Russian who helped put Gagarin in space dies at 99

Dec 14, 2011 by Anna Smolchenko

One of the last surviving architects of the Soviet space programme that put Yuri Gagarin into orbit half a century ago died on Wednesday, officials said. He was 99.

Boris Chertok, who helped design the country's first ballistic missiles, was a close colleague of the Soviet rocket design genius Sergei Korolyov who is widely credited for giving the USSR the lead in the early space race.

"He died today at 7.40 am in the morning," spokesman for Russian rocket-builder Energia told AFP.

Chertok was considered one of the last living legends of the early years of human space flight who made Gagarin's trailblazing 1961 flight a reality.

"He was the last of the 'Mohicans'," Mikhail Turchin, Chertok's assistant since 1965, told AFP. "He was Korolyov's last deputy."

Chertok was a close associate of Korolyov, considered the father of the Soviet space programme, and designed the country's first satellites and spacecraft including the spaceship that took Gagarin around the globe on his historic 108-minute journey.

Chertok started his career at Energia in 1947 and stayed with the company until his last days, working as its chief scientific consultant.

He died just two and a half months shy of his 100th birthday.

"We were preparing to celebrate his birthday," the Energia spokesman said, adding that he impressed everyone around him with clarity of thought, even if he needed assistance getting to work in his last years.

Colleagues spoke warmly of him, saying his role in the country's space programme could not be overestimated.

"Boris Chertok is the thread that connects our generation with the generation of Sergei Korolyov, with those people who were behind modern-day space exploration," cosmonaut Musa Manarov said on popular Echo of Moscow radio.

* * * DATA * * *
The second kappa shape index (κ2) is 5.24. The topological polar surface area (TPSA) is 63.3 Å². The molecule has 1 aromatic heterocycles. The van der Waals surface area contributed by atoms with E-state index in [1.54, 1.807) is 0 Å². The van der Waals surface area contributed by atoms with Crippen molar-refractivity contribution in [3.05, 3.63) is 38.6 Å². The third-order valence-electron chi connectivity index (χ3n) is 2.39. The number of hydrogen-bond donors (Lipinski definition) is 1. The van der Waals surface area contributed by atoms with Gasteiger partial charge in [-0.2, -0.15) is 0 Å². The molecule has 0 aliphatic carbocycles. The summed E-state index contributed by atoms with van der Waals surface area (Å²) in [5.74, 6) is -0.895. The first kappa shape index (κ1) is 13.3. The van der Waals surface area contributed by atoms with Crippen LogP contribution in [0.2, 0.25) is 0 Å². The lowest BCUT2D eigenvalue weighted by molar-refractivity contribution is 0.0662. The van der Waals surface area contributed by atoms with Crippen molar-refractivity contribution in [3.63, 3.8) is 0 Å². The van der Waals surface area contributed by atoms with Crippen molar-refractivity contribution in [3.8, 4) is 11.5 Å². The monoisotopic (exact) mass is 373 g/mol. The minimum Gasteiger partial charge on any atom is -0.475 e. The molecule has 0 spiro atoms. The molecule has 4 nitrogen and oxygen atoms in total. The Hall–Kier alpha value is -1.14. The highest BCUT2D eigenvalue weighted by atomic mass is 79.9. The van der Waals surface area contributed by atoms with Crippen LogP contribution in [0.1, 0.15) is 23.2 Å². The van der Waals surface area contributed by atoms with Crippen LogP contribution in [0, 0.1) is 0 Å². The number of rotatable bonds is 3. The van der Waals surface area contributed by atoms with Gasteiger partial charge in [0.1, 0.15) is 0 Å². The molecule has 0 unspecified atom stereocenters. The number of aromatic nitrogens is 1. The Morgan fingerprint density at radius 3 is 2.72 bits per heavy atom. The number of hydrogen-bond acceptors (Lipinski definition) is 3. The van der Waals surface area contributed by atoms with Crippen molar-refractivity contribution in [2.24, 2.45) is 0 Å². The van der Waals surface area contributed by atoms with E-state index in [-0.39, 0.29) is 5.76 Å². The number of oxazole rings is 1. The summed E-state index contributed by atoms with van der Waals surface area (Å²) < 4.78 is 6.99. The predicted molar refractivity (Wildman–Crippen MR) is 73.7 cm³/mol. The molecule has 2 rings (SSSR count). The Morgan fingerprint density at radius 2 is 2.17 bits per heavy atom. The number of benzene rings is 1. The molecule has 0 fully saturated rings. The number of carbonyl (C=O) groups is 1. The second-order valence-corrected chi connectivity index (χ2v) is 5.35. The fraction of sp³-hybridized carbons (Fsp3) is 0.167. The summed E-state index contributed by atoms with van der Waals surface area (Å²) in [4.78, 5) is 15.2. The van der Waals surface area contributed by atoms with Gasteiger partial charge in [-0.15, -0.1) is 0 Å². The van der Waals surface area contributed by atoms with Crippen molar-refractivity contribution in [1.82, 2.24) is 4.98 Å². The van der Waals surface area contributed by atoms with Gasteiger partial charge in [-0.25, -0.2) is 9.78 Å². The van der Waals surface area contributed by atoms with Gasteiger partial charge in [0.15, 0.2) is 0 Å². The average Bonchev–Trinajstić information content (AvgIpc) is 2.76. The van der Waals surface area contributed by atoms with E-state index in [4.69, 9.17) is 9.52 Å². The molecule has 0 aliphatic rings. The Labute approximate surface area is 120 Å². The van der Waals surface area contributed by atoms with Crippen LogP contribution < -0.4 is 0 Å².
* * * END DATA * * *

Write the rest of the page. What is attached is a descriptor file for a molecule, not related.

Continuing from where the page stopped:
"When I looked at him, I thought that everyone should live to be 100 because he continued having clarity of mind and memory and a great command of speech."

Chertok was also the author of numerous books.

He documented one of the world's most horrific but long-classified space catastrophes when dozens people were burned alive during a launch pad accident in 1960 at the Baikonur cosmodrome, known in the West as the Nedelin disaster.

The precise number of those perished when noxious rocket fuel exploded was hard to pin down but Russian space agency Roskosmos relies on figures provided by Chertok who put the number at 129.

After a wake Friday Chertok will be cremated and his ashes will then be laid to rest next to his wife, said Turchin.

Sending the first man into space in 1961 and launching the first Sputnik satellite four years earlier are among key accomplishments of the Soviet space programme and remain a major source of national pride in Russia.

The country has suffered some of its most embarrassing space mishaps in recent months, including the loss of a probe that aimed to bring back soil from Mars's largest moon Phobos.

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